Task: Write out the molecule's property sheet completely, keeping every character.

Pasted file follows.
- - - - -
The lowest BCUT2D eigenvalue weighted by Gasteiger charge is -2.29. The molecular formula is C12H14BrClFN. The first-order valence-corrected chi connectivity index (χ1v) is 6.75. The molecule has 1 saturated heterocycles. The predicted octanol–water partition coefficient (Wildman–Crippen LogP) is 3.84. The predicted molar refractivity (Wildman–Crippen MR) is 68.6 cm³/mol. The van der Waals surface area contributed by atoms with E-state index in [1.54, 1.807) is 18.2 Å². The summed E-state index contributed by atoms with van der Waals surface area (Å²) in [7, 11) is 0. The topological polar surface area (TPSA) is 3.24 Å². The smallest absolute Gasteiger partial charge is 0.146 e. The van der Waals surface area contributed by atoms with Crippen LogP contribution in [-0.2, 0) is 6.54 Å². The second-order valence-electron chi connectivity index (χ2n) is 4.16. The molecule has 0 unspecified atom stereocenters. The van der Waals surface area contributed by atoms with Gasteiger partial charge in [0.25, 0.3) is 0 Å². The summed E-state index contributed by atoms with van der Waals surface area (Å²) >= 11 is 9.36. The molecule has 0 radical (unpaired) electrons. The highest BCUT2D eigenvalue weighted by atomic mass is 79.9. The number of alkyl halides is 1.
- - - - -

The lowest BCUT2D eigenvalue weighted by Gasteiger charge is -2.29. The molecular formula is C12H14BrClFN. The first-order valence-corrected chi connectivity index (χ1v) is 6.75. The molecule has 1 saturated heterocycles. The predicted octanol–water partition coefficient (Wildman–Crippen LogP) is 3.84. The predicted molar refractivity (Wildman–Crippen MR) is 68.6 cm³/mol. The van der Waals surface area contributed by atoms with E-state index in [1.54, 1.807) is 18.2 Å². The summed E-state index contributed by atoms with van der Waals surface area (Å²) in [7, 11) is 0. The topological polar surface area (TPSA) is 3.24 Å². The smallest absolute Gasteiger partial charge is 0.146 e. The van der Waals surface area contributed by atoms with Crippen LogP contribution in [-0.2, 0) is 6.54 Å². The second-order valence-electron chi connectivity index (χ2n) is 4.16. The molecule has 0 unspecified atom stereocenters. The van der Waals surface area contributed by atoms with Gasteiger partial charge in [0.25, 0.3) is 0 Å². The summed E-state index contributed by atoms with van der Waals surface area (Å²) >= 11 is 9.36. The molecule has 0 radical (unpaired) electrons. The highest BCUT2D eigenvalue weighted by atomic mass is 79.9. The number of alkyl halides is 1.